I thought I had a decent grasp on my finances. After the tax incident, I considered the fact that there was much, much more to be learned. I did something I should’ve done before switching careers: I read up on tax requirements and other money-related issues for freelancers. I talked to professionals about my situation.

  • I adjusted my budget

In other words, I deflated my lifestyle. No more eating out. No more fancy chocolate with deliciously high percentages of cacao. No more cable. Less turning on the heater and more layering with blankets.

My budget, and more importantly, my life, had to be readjusted and reconsidered.

  • I got a second job

I realized that, if I was serious about my finances, I would have to find supplemental income. I searched for writing gigs. I considered a weekend job in retail. I asked friends for work. Finally, I landed two additional side jobs, even though I was already working 40+ hours a week.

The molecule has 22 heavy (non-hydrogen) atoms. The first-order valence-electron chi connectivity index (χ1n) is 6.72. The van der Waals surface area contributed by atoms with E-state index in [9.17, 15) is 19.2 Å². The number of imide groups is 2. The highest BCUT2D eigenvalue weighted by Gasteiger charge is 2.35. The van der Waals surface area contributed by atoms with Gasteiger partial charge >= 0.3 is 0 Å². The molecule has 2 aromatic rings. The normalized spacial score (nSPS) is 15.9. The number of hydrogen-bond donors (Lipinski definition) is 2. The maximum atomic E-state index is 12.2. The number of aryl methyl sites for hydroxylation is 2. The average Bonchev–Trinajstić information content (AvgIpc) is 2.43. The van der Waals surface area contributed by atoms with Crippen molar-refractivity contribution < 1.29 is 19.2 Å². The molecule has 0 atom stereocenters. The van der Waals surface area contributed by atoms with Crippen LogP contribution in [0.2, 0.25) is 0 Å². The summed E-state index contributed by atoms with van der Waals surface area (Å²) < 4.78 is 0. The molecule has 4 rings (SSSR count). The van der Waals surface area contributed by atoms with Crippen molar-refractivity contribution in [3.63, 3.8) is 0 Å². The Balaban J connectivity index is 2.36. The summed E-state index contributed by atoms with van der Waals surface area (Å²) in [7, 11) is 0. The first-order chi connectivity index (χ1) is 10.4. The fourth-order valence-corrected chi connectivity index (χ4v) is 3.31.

One gig came from a good friend who gave me a chance without even knowing that my financial situation was bleak. The other gig came from hours of searching and sending out resumes. Eventually, those gigs ended up being more lucrative than I originally imagined, and I was able to really get back on my financial feet. It happened more quickly than I thought, and I was able to save more than I expected. Ironically, I probably would not have searched for these jobs had I not lost my entire savings.

Looking back

Losing my savings was a depressing time in my life, but I think it’s important to look back on it sometimes. After the denial and depression, I knew what needed to be done. When you hit a low point, there’s often a clarity that comes with it. At least for me, remembering that low point helps me maintain the clarity. It also helps me to count my blessings; hence, feeling thankful.

This was an experience that taught me to take care of my finances in all areas. It prompted me to be a little more preventative with stuff, too. But financial lessons aside, the experience also showed me that I have people willing to lift me up if I hit a low point. Money is important, but it’s not nearly as important as the people who are there for you when you don’t have any.